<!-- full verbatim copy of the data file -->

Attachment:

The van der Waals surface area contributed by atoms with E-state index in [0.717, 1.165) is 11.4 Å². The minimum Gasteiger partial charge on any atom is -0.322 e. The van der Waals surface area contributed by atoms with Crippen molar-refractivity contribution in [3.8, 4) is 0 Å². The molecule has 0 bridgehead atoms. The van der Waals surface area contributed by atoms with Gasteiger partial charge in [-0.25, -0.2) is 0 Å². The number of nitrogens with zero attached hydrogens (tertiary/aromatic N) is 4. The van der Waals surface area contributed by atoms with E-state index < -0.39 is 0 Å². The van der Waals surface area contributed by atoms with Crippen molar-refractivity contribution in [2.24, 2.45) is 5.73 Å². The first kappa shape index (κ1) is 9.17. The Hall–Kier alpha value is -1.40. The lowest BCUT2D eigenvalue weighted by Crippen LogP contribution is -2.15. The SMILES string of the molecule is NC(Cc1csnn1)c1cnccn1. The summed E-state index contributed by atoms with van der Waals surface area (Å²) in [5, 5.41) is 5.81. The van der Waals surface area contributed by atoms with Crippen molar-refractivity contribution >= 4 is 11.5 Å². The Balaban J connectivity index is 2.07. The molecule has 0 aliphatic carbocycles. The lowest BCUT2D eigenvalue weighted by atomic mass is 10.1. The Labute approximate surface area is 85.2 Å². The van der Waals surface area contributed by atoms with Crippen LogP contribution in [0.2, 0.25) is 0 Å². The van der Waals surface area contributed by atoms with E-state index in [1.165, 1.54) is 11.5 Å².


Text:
The van der Waals surface area contributed by atoms with E-state index in [0.717, 1.165) is 11.4 Å². The minimum Gasteiger partial charge on any atom is -0.322 e. The van der Waals surface area contributed by atoms with Crippen molar-refractivity contribution in [3.8, 4) is 0 Å². The molecule has 0 bridgehead atoms. The van der Waals surface area contributed by atoms with Gasteiger partial charge in [-0.25, -0.2) is 0 Å². The number of nitrogens with zero attached hydrogens (tertiary/aromatic N) is 4. The van der Waals surface area contributed by atoms with E-state index < -0.39 is 0 Å². The van der Waals surface area contributed by atoms with Crippen molar-refractivity contribution in [2.24, 2.45) is 5.73 Å². The first kappa shape index (κ1) is 9.17. The Hall–Kier alpha value is -1.40. The lowest BCUT2D eigenvalue weighted by Crippen LogP contribution is -2.15. The SMILES string of the molecule is NC(Cc1csnn1)c1cnccn1. The summed E-state index contributed by atoms with van der Waals surface area (Å²) in [5, 5.41) is 5.81. The van der Waals surface area contributed by atoms with Crippen molar-refractivity contribution >= 4 is 11.5 Å². The Balaban J connectivity index is 2.07. The molecule has 0 aliphatic carbocycles. The lowest BCUT2D eigenvalue weighted by atomic mass is 10.1. The Labute approximate surface area is 85.2 Å². The van der Waals surface area contributed by atoms with Crippen LogP contribution in [0.2, 0.25) is 0 Å². The van der Waals surface area contributed by atoms with E-state index in [1.165, 1.54) is 11.5 Å².